Breaking up is hard to do

What you need to know as a business partner about breaking up

Your Business Partner is not pulling their weight. Unless you can lower your expectations there will come a time when you decide to go it alone. You go to the lawyer who has been acting for the partnership to whinge about the other partner. However, he tells you that he has a conflict of interest and he cannot act for you.

You choose another lawyer. He will be tempted to lecture you on the imprudence of entering into business without a partnership agreement. If this takes any more than half an hour then you may not have made the right choice. Of course you don't have a partnership agreement! Who does the lawyer think you are, BHP?

If you do not have a partnership agreement then the law generally lays down about ten ground rules:

The lawyer will advise you that it is in your business interests to have an amicable split. You know this too but you feel bitter and find it hard to put the relationship down to experience and walk away. You have only been together for a year or two and, although the potential is great, in reality the partnership is not worth anything.

Here is a seven-point checklist of the predictable disputes between partners who do not have a partnership agreement:

  1. The business name and domain name registrations belonging to the partnership could go to the highest bidder of the two of you. Note that these registrations do not mean that you own the name as only a trademark confers ownership. Therefore, they have limited value. You could agree not to use the registrations, but this is a waste, isn't it?

  2. Preparing final accounts. Should this not be done by an independent accountant so it is all above board? Well yes, if you both don't mind paying more for an accountant who is unfamiliar with the business, charging more and taking longer.

  3. Competition. You could agree to split the client list and look after your own clients. But what fun is that? Outright war may be inevitable, especially if you are the stronger partner.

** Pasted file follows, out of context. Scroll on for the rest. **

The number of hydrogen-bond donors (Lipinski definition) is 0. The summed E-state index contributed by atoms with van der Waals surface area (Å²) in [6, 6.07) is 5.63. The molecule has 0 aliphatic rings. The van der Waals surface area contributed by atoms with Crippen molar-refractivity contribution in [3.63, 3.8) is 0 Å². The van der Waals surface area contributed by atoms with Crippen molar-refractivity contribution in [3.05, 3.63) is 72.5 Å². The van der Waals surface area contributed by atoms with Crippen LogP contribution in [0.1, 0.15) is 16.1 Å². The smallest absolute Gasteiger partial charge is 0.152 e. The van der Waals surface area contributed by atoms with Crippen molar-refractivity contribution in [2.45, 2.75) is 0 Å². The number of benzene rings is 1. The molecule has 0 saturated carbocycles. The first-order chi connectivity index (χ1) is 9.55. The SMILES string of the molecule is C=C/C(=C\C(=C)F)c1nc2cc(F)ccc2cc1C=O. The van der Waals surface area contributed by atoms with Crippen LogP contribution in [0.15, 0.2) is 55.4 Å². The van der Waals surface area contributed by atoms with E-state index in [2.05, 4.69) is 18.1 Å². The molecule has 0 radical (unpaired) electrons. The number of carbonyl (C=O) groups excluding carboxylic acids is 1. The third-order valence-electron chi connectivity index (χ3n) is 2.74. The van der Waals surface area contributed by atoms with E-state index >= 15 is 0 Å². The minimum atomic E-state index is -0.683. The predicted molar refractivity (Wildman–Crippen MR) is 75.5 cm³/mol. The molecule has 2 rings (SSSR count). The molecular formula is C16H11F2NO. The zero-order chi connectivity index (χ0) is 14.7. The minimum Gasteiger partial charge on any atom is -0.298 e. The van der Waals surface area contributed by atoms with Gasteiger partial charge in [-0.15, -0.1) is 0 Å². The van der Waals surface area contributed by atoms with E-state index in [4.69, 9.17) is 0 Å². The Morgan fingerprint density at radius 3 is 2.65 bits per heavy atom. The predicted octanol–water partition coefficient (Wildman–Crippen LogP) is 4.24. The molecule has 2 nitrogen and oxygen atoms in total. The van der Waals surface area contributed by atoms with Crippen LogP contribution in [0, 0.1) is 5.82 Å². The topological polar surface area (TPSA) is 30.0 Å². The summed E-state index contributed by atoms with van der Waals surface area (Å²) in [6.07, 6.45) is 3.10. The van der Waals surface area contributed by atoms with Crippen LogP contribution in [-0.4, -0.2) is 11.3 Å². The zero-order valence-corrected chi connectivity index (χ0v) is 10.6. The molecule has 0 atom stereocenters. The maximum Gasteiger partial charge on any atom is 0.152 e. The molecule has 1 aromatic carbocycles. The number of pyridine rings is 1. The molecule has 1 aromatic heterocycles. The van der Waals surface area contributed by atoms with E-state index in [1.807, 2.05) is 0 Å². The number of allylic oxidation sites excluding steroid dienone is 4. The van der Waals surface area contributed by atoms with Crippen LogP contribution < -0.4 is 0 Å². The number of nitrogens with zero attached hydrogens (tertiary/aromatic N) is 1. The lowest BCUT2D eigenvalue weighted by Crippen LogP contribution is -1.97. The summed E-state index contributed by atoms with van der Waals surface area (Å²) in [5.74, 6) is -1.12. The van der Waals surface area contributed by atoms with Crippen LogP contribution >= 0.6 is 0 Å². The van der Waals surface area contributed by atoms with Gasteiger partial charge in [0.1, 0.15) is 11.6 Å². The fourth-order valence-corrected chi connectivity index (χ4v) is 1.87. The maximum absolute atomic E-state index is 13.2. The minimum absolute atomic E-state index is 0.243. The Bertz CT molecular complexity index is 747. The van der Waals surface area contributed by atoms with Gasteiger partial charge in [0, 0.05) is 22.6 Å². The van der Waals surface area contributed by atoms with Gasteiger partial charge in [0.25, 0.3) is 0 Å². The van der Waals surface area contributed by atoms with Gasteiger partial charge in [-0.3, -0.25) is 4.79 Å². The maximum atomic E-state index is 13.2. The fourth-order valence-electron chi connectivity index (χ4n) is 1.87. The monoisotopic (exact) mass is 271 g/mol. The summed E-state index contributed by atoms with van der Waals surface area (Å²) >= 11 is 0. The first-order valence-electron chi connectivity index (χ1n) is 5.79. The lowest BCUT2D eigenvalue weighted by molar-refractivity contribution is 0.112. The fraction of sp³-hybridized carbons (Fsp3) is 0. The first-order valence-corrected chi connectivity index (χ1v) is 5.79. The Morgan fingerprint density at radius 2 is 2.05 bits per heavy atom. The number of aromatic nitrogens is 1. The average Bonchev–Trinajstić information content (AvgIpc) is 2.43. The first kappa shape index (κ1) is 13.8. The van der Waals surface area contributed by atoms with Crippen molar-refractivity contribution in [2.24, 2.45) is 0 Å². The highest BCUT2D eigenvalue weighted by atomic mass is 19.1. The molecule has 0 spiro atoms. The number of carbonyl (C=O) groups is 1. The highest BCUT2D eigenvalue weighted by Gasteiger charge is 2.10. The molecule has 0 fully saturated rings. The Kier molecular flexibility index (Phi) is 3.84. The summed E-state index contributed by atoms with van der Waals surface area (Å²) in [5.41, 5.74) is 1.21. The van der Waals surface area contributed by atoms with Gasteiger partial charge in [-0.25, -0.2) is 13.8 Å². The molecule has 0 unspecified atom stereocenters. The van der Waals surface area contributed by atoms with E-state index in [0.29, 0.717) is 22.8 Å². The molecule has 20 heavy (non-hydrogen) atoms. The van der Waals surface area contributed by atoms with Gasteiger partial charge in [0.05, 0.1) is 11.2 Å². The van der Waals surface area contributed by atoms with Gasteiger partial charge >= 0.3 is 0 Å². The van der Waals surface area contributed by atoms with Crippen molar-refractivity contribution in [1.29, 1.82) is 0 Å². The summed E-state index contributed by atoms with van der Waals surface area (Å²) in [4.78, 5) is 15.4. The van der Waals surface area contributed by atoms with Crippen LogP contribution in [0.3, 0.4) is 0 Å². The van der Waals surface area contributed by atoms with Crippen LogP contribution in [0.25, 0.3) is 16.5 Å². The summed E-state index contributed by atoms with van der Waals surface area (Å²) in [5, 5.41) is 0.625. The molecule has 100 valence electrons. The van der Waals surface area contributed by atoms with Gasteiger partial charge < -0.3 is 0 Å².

4. It may be satisfying to threaten to sue your ex-partner. You may see this as one of the benefits of not having a partnership agreement. Often partnership agreements provide that no court action can be commenced without an attempt at mediation. Alternatively it can provide for arbitration which lacks the drama of threatening to slap a writ on your ex-partner. 

  5. Who paid for what? With GST it is usually too easy to work out who paid for what and especially if there is not much money in the kitty this argument usually runs out of steam.

  6. Another fruitful point of argument if you have not got any real money is IP rights. These can be in documents, logos and ways the partnership did things.

  7. The debts owing to the partnership need to be collected. This can be an exercise in one partner chasing debts from friends of the other partner.

Many of the predictable disputes can be anticipated by a partnership agreement at the outset as it will provide for a mechanism in the event of a breakup. To fight over the carcass of the business normally involves legal costs. Therefore only fight if it benefits you (not just to wind-up your partner). Ask yourself 'What's in it for me?'. If the answer is 'nothing much', opt to shake hands and move on.

© Paul.Brennan 2019 All rights reserved.




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Paul Brennan, lawyer

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